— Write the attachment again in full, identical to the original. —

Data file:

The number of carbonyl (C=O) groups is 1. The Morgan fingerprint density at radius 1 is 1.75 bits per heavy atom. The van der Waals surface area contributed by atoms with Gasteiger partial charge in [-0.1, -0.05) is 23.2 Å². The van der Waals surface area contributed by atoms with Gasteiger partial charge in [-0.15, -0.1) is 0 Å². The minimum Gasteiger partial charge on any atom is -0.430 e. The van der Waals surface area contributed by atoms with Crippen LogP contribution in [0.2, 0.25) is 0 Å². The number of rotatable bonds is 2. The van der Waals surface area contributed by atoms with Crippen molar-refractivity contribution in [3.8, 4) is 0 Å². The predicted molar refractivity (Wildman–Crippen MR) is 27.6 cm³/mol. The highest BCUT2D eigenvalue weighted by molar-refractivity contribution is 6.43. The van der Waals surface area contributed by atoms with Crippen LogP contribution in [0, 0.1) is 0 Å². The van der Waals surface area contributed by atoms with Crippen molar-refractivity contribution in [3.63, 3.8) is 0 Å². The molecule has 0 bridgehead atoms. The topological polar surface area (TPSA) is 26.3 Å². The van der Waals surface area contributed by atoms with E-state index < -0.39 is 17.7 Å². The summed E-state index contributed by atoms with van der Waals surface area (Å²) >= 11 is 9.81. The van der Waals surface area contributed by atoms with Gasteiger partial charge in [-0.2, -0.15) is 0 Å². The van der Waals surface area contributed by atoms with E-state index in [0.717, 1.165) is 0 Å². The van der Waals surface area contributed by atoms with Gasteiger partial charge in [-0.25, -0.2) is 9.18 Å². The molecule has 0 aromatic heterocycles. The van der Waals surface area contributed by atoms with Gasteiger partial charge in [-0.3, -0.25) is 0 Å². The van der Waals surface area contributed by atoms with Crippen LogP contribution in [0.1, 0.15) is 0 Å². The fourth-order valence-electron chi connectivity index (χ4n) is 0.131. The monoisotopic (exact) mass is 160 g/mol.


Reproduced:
The number of carbonyl (C=O) groups is 1. The Morgan fingerprint density at radius 1 is 1.75 bits per heavy atom. The van der Waals surface area contributed by atoms with Gasteiger partial charge in [-0.1, -0.05) is 23.2 Å². The van der Waals surface area contributed by atoms with Gasteiger partial charge in [-0.15, -0.1) is 0 Å². The minimum Gasteiger partial charge on any atom is -0.430 e. The van der Waals surface area contributed by atoms with Crippen LogP contribution in [0.2, 0.25) is 0 Å². The number of rotatable bonds is 2. The van der Waals surface area contributed by atoms with Crippen molar-refractivity contribution in [3.8, 4) is 0 Å². The predicted molar refractivity (Wildman–Crippen MR) is 27.6 cm³/mol. The highest BCUT2D eigenvalue weighted by molar-refractivity contribution is 6.43. The van der Waals surface area contributed by atoms with Crippen LogP contribution in [0, 0.1) is 0 Å². The van der Waals surface area contributed by atoms with Crippen molar-refractivity contribution in [3.63, 3.8) is 0 Å². The molecule has 0 bridgehead atoms. The topological polar surface area (TPSA) is 26.3 Å². The van der Waals surface area contributed by atoms with E-state index < -0.39 is 17.7 Å². The summed E-state index contributed by atoms with van der Waals surface area (Å²) >= 11 is 9.81. The van der Waals surface area contributed by atoms with Gasteiger partial charge in [-0.2, -0.15) is 0 Å². The van der Waals surface area contributed by atoms with E-state index in [0.717, 1.165) is 0 Å². The van der Waals surface area contributed by atoms with Gasteiger partial charge in [-0.25, -0.2) is 9.18 Å². The molecule has 0 aromatic heterocycles. The van der Waals surface area contributed by atoms with Gasteiger partial charge in [-0.3, -0.25) is 0 Å². The van der Waals surface area contributed by atoms with Crippen LogP contribution in [0.1, 0.15) is 0 Å². The fourth-order valence-electron chi connectivity index (χ4n) is 0.131. The monoisotopic (exact) mass is 160 g/mol.